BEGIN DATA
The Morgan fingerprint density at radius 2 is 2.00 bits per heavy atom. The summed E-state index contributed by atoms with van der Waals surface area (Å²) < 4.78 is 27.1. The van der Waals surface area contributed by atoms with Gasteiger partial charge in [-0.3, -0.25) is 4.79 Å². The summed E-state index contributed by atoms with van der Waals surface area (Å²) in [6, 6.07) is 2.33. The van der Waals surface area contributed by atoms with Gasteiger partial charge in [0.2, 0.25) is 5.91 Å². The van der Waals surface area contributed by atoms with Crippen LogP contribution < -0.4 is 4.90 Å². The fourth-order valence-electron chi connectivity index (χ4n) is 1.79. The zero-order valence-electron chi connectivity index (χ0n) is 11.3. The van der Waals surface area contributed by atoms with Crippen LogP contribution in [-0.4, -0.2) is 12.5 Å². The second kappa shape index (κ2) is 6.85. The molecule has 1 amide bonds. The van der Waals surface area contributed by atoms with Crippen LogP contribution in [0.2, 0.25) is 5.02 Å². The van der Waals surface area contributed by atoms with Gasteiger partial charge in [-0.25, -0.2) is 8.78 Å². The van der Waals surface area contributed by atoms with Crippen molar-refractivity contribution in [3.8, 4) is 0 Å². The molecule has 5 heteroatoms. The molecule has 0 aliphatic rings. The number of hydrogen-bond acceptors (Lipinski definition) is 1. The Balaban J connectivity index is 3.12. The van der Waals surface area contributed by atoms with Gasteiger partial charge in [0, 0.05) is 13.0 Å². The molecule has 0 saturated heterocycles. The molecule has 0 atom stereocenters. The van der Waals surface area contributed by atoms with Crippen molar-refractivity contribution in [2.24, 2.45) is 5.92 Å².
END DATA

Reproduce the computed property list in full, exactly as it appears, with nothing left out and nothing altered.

The Morgan fingerprint density at radius 2 is 2.00 bits per heavy atom. The summed E-state index contributed by atoms with van der Waals surface area (Å²) < 4.78 is 27.1. The van der Waals surface area contributed by atoms with Gasteiger partial charge in [-0.3, -0.25) is 4.79 Å². The summed E-state index contributed by atoms with van der Waals surface area (Å²) in [6, 6.07) is 2.33. The van der Waals surface area contributed by atoms with Gasteiger partial charge in [0.2, 0.25) is 5.91 Å². The van der Waals surface area contributed by atoms with Crippen LogP contribution < -0.4 is 4.90 Å². The fourth-order valence-electron chi connectivity index (χ4n) is 1.79. The zero-order valence-electron chi connectivity index (χ0n) is 11.3. The van der Waals surface area contributed by atoms with Crippen LogP contribution in [-0.4, -0.2) is 12.5 Å². The second kappa shape index (κ2) is 6.85. The molecule has 1 amide bonds. The van der Waals surface area contributed by atoms with Crippen LogP contribution in [0.2, 0.25) is 5.02 Å². The van der Waals surface area contributed by atoms with Gasteiger partial charge in [-0.25, -0.2) is 8.78 Å². The van der Waals surface area contributed by atoms with Crippen molar-refractivity contribution in [3.8, 4) is 0 Å². The molecule has 5 heteroatoms. The molecule has 0 aliphatic rings. The number of hydrogen-bond acceptors (Lipinski definition) is 1. The Balaban J connectivity index is 3.12. The van der Waals surface area contributed by atoms with Gasteiger partial charge in [0, 0.05) is 13.0 Å². The molecule has 0 saturated heterocycles. The molecule has 0 atom stereocenters. The van der Waals surface area contributed by atoms with Crippen molar-refractivity contribution in [2.24, 2.45) is 5.92 Å².